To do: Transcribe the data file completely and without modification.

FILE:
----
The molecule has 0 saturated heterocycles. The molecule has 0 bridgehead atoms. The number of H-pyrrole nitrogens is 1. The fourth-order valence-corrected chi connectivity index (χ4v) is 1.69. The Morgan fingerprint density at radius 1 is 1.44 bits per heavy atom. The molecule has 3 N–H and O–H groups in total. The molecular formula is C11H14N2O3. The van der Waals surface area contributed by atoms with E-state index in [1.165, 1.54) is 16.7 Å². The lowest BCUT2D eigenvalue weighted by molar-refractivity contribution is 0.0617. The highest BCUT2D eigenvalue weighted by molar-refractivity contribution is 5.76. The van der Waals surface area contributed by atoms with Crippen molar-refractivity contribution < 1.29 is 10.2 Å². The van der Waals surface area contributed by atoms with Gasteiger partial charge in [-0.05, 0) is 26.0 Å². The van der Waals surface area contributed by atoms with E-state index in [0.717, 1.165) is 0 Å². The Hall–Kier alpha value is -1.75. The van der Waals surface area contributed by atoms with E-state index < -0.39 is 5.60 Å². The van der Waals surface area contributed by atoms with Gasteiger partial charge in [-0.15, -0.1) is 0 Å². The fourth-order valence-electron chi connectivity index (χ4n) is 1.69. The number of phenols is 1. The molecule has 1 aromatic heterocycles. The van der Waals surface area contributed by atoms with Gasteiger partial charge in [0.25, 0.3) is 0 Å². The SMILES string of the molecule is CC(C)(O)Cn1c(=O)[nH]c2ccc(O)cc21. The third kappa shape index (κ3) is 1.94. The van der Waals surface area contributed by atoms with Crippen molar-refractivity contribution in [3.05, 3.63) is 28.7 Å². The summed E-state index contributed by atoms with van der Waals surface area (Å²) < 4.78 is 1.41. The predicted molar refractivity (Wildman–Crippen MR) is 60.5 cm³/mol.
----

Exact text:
The molecule has 0 saturated heterocycles. The molecule has 0 bridgehead atoms. The number of H-pyrrole nitrogens is 1. The fourth-order valence-corrected chi connectivity index (χ4v) is 1.69. The Morgan fingerprint density at radius 1 is 1.44 bits per heavy atom. The molecule has 3 N–H and O–H groups in total. The molecular formula is C11H14N2O3. The van der Waals surface area contributed by atoms with E-state index in [1.165, 1.54) is 16.7 Å². The lowest BCUT2D eigenvalue weighted by molar-refractivity contribution is 0.0617. The highest BCUT2D eigenvalue weighted by molar-refractivity contribution is 5.76. The van der Waals surface area contributed by atoms with Crippen molar-refractivity contribution < 1.29 is 10.2 Å². The van der Waals surface area contributed by atoms with Gasteiger partial charge in [-0.05, 0) is 26.0 Å². The van der Waals surface area contributed by atoms with E-state index in [0.717, 1.165) is 0 Å². The Hall–Kier alpha value is -1.75. The van der Waals surface area contributed by atoms with E-state index < -0.39 is 5.60 Å². The van der Waals surface area contributed by atoms with Gasteiger partial charge in [-0.15, -0.1) is 0 Å². The fourth-order valence-electron chi connectivity index (χ4n) is 1.69. The number of phenols is 1. The molecule has 1 aromatic heterocycles. The van der Waals surface area contributed by atoms with Gasteiger partial charge in [0.25, 0.3) is 0 Å². The SMILES string of the molecule is CC(C)(O)Cn1c(=O)[nH]c2ccc(O)cc21. The third kappa shape index (κ3) is 1.94. The van der Waals surface area contributed by atoms with Crippen molar-refractivity contribution in [3.05, 3.63) is 28.7 Å². The summed E-state index contributed by atoms with van der Waals surface area (Å²) < 4.78 is 1.41. The predicted molar refractivity (Wildman–Crippen MR) is 60.5 cm³/mol.